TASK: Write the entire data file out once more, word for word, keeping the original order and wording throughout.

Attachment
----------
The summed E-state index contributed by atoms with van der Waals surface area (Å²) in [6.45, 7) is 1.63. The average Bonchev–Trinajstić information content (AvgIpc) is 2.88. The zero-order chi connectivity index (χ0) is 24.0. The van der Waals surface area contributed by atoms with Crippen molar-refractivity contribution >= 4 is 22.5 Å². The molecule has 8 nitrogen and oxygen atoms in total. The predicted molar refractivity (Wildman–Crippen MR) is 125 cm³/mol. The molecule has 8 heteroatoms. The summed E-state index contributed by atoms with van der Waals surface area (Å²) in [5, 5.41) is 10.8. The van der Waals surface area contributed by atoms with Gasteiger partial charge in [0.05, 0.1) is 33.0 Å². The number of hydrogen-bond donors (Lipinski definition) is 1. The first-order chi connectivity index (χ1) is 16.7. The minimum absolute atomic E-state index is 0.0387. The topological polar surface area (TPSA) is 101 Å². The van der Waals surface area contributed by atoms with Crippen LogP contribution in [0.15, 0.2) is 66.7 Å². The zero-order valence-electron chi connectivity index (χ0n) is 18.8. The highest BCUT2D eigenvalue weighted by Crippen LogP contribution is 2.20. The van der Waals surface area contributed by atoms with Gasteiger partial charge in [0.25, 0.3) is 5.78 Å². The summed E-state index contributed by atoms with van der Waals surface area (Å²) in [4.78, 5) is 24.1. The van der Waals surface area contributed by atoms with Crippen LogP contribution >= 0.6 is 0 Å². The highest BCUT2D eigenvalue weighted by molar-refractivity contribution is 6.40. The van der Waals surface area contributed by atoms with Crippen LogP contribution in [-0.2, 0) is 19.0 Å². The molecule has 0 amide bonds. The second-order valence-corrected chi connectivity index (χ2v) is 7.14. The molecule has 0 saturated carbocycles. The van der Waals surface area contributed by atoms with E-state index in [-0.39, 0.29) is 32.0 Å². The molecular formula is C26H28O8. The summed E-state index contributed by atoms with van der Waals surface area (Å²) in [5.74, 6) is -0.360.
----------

The summed E-state index contributed by atoms with van der Waals surface area (Å²) in [6.45, 7) is 1.63. The average Bonchev–Trinajstić information content (AvgIpc) is 2.88. The zero-order chi connectivity index (χ0) is 24.0. The van der Waals surface area contributed by atoms with Crippen molar-refractivity contribution >= 4 is 22.5 Å². The molecule has 8 nitrogen and oxygen atoms in total. The predicted molar refractivity (Wildman–Crippen MR) is 125 cm³/mol. The molecule has 8 heteroatoms. The summed E-state index contributed by atoms with van der Waals surface area (Å²) in [5, 5.41) is 10.8. The van der Waals surface area contributed by atoms with Gasteiger partial charge in [0.05, 0.1) is 33.0 Å². The number of hydrogen-bond donors (Lipinski definition) is 1. The first-order chi connectivity index (χ1) is 16.7. The minimum absolute atomic E-state index is 0.0387. The topological polar surface area (TPSA) is 101 Å². The van der Waals surface area contributed by atoms with Crippen LogP contribution in [0.15, 0.2) is 66.7 Å². The zero-order valence-electron chi connectivity index (χ0n) is 18.8. The highest BCUT2D eigenvalue weighted by Crippen LogP contribution is 2.20. The van der Waals surface area contributed by atoms with Gasteiger partial charge in [0.25, 0.3) is 5.78 Å². The summed E-state index contributed by atoms with van der Waals surface area (Å²) in [4.78, 5) is 24.1. The van der Waals surface area contributed by atoms with Crippen LogP contribution >= 0.6 is 0 Å². The highest BCUT2D eigenvalue weighted by molar-refractivity contribution is 6.40. The van der Waals surface area contributed by atoms with Crippen LogP contribution in [-0.2, 0) is 19.0 Å². The molecule has 0 amide bonds. The second-order valence-corrected chi connectivity index (χ2v) is 7.14. The molecule has 0 saturated carbocycles. The van der Waals surface area contributed by atoms with E-state index in [-0.39, 0.29) is 32.0 Å². The molecular formula is C26H28O8. The summed E-state index contributed by atoms with van der Waals surface area (Å²) in [5.74, 6) is -0.360.